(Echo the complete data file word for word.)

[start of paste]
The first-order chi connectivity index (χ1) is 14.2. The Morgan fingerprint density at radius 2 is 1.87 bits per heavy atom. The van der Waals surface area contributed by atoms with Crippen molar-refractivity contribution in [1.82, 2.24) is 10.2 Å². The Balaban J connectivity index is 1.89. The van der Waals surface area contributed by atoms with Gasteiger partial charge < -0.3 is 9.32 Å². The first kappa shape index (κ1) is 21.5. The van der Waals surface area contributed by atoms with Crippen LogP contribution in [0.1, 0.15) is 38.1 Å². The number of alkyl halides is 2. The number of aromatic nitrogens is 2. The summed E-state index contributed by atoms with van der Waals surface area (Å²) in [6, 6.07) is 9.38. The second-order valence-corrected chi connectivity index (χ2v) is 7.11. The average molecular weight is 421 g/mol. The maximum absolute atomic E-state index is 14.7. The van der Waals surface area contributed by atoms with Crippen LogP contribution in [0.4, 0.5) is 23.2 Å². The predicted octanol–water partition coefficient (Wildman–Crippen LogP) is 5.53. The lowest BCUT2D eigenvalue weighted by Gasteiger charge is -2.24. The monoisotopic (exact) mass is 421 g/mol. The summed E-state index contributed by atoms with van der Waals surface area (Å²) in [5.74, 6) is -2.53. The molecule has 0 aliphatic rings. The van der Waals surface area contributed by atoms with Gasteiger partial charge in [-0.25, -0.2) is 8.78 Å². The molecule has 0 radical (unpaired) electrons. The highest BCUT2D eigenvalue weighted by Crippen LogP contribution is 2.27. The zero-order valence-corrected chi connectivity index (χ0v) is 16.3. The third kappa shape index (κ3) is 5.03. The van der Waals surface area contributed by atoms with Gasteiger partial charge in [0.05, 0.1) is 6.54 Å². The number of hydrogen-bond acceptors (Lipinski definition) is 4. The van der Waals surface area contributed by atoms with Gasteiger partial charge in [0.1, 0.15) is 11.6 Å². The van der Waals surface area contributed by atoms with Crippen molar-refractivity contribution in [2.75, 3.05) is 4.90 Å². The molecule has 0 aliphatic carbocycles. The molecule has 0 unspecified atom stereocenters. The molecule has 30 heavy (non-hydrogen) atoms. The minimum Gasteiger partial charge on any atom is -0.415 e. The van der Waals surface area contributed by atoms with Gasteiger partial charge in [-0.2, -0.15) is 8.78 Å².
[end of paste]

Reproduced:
The first-order chi connectivity index (χ1) is 14.2. The Morgan fingerprint density at radius 2 is 1.87 bits per heavy atom. The van der Waals surface area contributed by atoms with Crippen molar-refractivity contribution in [1.82, 2.24) is 10.2 Å². The Balaban J connectivity index is 1.89. The van der Waals surface area contributed by atoms with Gasteiger partial charge < -0.3 is 9.32 Å². The first kappa shape index (κ1) is 21.5. The van der Waals surface area contributed by atoms with Crippen LogP contribution in [0.1, 0.15) is 38.1 Å². The number of alkyl halides is 2. The number of aromatic nitrogens is 2. The summed E-state index contributed by atoms with van der Waals surface area (Å²) in [6, 6.07) is 9.38. The second-order valence-corrected chi connectivity index (χ2v) is 7.11. The average molecular weight is 421 g/mol. The maximum absolute atomic E-state index is 14.7. The van der Waals surface area contributed by atoms with Crippen LogP contribution in [0.4, 0.5) is 23.2 Å². The predicted octanol–water partition coefficient (Wildman–Crippen LogP) is 5.53. The lowest BCUT2D eigenvalue weighted by Gasteiger charge is -2.24. The monoisotopic (exact) mass is 421 g/mol. The summed E-state index contributed by atoms with van der Waals surface area (Å²) in [5.74, 6) is -2.53. The molecule has 0 aliphatic rings. The van der Waals surface area contributed by atoms with Gasteiger partial charge in [-0.25, -0.2) is 8.78 Å². The molecule has 0 radical (unpaired) electrons. The highest BCUT2D eigenvalue weighted by Crippen LogP contribution is 2.27. The zero-order valence-corrected chi connectivity index (χ0v) is 16.3. The third kappa shape index (κ3) is 5.03. The van der Waals surface area contributed by atoms with Gasteiger partial charge in [0.05, 0.1) is 6.54 Å². The number of hydrogen-bond acceptors (Lipinski definition) is 4. The van der Waals surface area contributed by atoms with Gasteiger partial charge in [0.1, 0.15) is 11.6 Å². The van der Waals surface area contributed by atoms with Crippen molar-refractivity contribution in [2.75, 3.05) is 4.90 Å². The molecule has 0 aliphatic carbocycles. The molecule has 0 unspecified atom stereocenters. The molecule has 30 heavy (non-hydrogen) atoms. The minimum Gasteiger partial charge on any atom is -0.415 e. The van der Waals surface area contributed by atoms with Gasteiger partial charge in [-0.2, -0.15) is 8.78 Å².